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Famous Irish Landmarks

Planning a trip to Ireland? Or maybe you live here and planning some excitement over the summer holidays? Ireland is full of beautiful landmarks with historical and thrilling backgrounds. Whether you’re looking for an easy going day out or a wild adventure, here are the top 5 famous landmarks you HAVE to visit in Ireland.


  1. Dublin Castle


Dublin Castle is one of the most historically significant buildings in Irish history.

From 1204 to 1922 it was the residency of English rule in Ireland. Within this period, it was used as a for the British Monarch’s Irish representative, the Viceroy of Ireland, where ceremonies would be carried out on behalf of the British Monarch.

The Castle was originally built as a fortress under the rein of King John of England. It stood perfectly preserved until April 1684, when a devastating fire caused damage to much of the building. Despite the extent of the fire, parts of the medieval and Viking structures survived and can still be explored by visitors today, which makes it such a popular tourist attraction.

On 16 January 1922, the last ever representative of the British Monarch handed Dublin Castle over to Michael Collins when Ireland officially became an independent state.

The end of the British ruling had come as a result of the Easter Rising of 1916 and the Irish War of Independence. These momentous historical events paved the way for the creation of the Republic of Ireland and were closely associated with the history of Dublin Castle.

This didn’t prevent the use of Dublin Castle, and it is very much used to its fullest extent by the Irish Government today for ceremonies and official business. To find out more about how you can visit Dublin Castle, click here.


  1. Cliffs of Moher



The Cliffs of Moher are home to some of the most beautiful scenery in Ireland.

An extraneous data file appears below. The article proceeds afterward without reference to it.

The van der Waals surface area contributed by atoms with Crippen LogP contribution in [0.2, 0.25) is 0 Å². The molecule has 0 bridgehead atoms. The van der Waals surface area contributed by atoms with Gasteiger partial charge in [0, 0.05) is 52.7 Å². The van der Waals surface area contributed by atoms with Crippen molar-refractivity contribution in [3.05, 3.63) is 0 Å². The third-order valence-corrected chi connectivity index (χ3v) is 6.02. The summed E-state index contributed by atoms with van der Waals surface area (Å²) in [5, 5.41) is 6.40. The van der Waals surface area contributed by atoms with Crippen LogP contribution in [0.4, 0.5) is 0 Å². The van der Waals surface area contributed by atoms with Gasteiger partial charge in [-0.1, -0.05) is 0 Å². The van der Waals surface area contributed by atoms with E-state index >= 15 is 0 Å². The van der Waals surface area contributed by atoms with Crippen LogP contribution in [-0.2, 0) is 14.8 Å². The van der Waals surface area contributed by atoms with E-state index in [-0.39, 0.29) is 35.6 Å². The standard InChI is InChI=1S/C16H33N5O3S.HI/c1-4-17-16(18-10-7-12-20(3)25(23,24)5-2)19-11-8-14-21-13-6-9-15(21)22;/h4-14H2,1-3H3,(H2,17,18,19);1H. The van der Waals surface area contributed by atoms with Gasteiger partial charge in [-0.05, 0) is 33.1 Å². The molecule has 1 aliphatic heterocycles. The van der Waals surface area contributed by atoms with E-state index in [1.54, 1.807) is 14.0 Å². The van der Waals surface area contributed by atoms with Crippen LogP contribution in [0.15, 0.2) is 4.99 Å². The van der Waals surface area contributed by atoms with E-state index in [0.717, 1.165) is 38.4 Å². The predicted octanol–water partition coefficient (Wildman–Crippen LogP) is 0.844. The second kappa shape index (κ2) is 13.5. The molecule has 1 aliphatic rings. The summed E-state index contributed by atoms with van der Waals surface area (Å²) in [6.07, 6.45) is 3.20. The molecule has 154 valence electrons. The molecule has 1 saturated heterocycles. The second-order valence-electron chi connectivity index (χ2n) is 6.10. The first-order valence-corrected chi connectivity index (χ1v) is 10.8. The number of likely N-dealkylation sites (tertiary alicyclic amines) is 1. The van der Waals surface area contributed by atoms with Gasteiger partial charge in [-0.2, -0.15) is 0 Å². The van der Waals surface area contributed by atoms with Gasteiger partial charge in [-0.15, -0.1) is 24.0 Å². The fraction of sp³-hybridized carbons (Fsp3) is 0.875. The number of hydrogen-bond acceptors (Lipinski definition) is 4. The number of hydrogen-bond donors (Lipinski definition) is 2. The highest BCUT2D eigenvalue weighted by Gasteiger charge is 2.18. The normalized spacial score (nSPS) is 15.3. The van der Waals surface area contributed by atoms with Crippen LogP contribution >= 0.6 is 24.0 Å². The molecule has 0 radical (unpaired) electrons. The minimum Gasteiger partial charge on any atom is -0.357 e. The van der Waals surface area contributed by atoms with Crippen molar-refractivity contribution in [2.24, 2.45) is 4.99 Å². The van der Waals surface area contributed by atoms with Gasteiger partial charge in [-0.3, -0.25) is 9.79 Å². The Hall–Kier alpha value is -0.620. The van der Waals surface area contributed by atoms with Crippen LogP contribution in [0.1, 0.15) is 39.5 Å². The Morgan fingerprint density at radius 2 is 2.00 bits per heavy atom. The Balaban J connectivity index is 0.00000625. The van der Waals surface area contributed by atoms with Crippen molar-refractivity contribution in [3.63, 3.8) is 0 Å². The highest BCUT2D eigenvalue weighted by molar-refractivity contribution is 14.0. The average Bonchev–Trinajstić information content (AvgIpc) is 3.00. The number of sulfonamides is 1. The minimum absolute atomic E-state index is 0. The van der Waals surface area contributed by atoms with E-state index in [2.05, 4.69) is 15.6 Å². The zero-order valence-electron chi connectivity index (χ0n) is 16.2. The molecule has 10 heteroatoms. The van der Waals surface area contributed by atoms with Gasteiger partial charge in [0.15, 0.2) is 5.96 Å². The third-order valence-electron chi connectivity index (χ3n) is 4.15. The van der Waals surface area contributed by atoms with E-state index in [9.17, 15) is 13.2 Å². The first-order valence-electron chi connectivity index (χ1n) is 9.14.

The Cliffs are located at the south-western edge of the Burren region in County Clare, Ireland. They rise to 390 feet above the Atlantic Ocean at Hag’s Head and reach their maximum height of 702 feet just north of O’Brien’s Tower.

It is believed that the Cliffs of Moher formed 320 million years ago.

The cliffs of Moher were originally used as a lookout post, a place for quarrying, fishing, collecting birds’ eggs and feathers, with evidence dating back to the 1st century BC.

It was during the 16th century the cliffs started to gage attraction in tourism. Ireland wasn’t seen as a must-visit travel spot within Europe at the time, so the attraction to the cliffs was massive for the country.

O’Brien’s tower was built in 1835 by the local landowner, Cornelius O’Brien. His entrepreneurial mind built the tower in response to a visibly growing tourism market. He thought it might benefit the local economy and help to release people from poverty.

Today, the cliffs are visited by thousands of tourists and admired for their beautiful scenery worldwide. To find out more about visiting the Cliffs of Moher, click here.


3. The Guinness Storehouse

Perhaps not as scenic or historic, but famously one of Ireland most visited sites, the Guinness Storehouse is a tourist attraction at St. James's Gate Brewery in Dublin, Ireland.

Since opening in 2000, the Guinness Storehouse has received over twenty million visitors. The Storehouse covers seven floors surrounding a glass atrium shaped in the form of a pint of Guinness, making it a popular tourist destination for photos and an immersive experience.

The ground floor introduces the beer's four ingredients, and the brewery's founder, Arthur Guinness. Other floors feature the history of Guinness advertising and include an interactive exhibit on responsible drinking. The seventh floor houses the Gravity Bar with views of Dublin and where visitors may drink a pint of Guinness within the famous brewery itself.

To learn more about visiting the Guinness storehouse, click here.